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April 16, 2012
Brattle Consultants Author Article on Shale Gas Competition and Risk for Public Utilities Fortnightly

Brattle consultants have authored an article discussing the impact of the new landscape of the North American pipeline grid on increased competition and risk for the April 2012 issue of Public Utilities Fortnightly.

In response to high natural gas prices prevalent during the last decade, gas producers in the lower 48 states have developed new sources of supply and technology to access emerging shale gas formations. These newly-formed gas supply sources have changed flow patterns in the North American pipeline grid, which has resulted in a considerable increase in competition and risk, leading to potentially severe consequences for pipelines and their required rates of return.

The article explains how the growth of Marcellus shale supplies has recently become a growing indigenous supply source in the Northeast U.S. that competes with more distant supply sources. These new supplies and the pipelines constructed to serve them have put substantial competitive pressure on existing pipelines, which have reduced the value of capacity on some pipelines, and in some cases, have resulted in considerable amounts of unsubscribed capacity. According to the authors, competition and uncertainty will lead to problems for rate-regulated companies, such as gas pipelines, “because regulation sometimes restrains rates in ways that competition wouldn’t, and competition sometimes restrains rates in ways that regulation wouldn’t.”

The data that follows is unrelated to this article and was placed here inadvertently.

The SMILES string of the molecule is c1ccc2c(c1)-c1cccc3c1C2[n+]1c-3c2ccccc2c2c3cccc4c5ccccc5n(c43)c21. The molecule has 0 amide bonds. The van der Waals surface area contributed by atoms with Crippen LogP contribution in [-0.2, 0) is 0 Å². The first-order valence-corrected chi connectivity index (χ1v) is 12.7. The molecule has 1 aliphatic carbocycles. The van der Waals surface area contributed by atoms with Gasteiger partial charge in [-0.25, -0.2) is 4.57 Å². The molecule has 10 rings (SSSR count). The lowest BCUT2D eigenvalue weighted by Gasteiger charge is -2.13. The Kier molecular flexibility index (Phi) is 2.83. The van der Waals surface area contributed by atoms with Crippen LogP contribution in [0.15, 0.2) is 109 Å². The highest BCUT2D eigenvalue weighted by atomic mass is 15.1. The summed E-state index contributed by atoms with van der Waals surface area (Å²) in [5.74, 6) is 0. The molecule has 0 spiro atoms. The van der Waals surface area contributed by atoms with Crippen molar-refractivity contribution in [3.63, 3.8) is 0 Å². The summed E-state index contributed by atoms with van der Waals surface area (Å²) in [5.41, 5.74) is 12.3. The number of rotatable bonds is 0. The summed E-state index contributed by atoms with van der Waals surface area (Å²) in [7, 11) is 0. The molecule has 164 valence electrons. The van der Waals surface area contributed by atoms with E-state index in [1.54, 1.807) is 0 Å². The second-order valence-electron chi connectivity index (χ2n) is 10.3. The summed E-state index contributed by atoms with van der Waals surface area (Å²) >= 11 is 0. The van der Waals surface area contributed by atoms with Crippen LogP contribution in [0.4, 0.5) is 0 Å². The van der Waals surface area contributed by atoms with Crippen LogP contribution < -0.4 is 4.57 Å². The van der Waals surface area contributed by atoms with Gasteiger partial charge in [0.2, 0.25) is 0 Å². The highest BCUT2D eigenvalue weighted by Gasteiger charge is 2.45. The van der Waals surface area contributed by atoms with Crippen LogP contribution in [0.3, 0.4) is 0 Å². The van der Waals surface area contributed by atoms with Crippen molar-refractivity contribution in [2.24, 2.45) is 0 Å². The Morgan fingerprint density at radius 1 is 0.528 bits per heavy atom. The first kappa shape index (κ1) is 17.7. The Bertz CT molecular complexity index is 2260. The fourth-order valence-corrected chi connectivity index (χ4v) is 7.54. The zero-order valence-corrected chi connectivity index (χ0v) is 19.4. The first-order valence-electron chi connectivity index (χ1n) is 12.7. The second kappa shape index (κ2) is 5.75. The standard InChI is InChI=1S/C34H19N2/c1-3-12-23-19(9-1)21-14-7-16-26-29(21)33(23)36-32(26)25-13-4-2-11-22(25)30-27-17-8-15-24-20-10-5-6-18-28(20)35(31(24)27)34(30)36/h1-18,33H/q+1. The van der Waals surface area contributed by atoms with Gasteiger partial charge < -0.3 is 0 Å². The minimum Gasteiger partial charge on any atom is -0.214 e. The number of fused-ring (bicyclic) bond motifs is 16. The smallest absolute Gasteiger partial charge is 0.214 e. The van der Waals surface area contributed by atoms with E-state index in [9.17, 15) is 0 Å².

The article, “Shale Gas and Pipeline Risk,” was authored by Brattle principals Paul Carpenter, Larry Kolbe, Steve Levine, and Bente Villadsen. To read the complete article, please visit the Public Utilities Fortnightly website.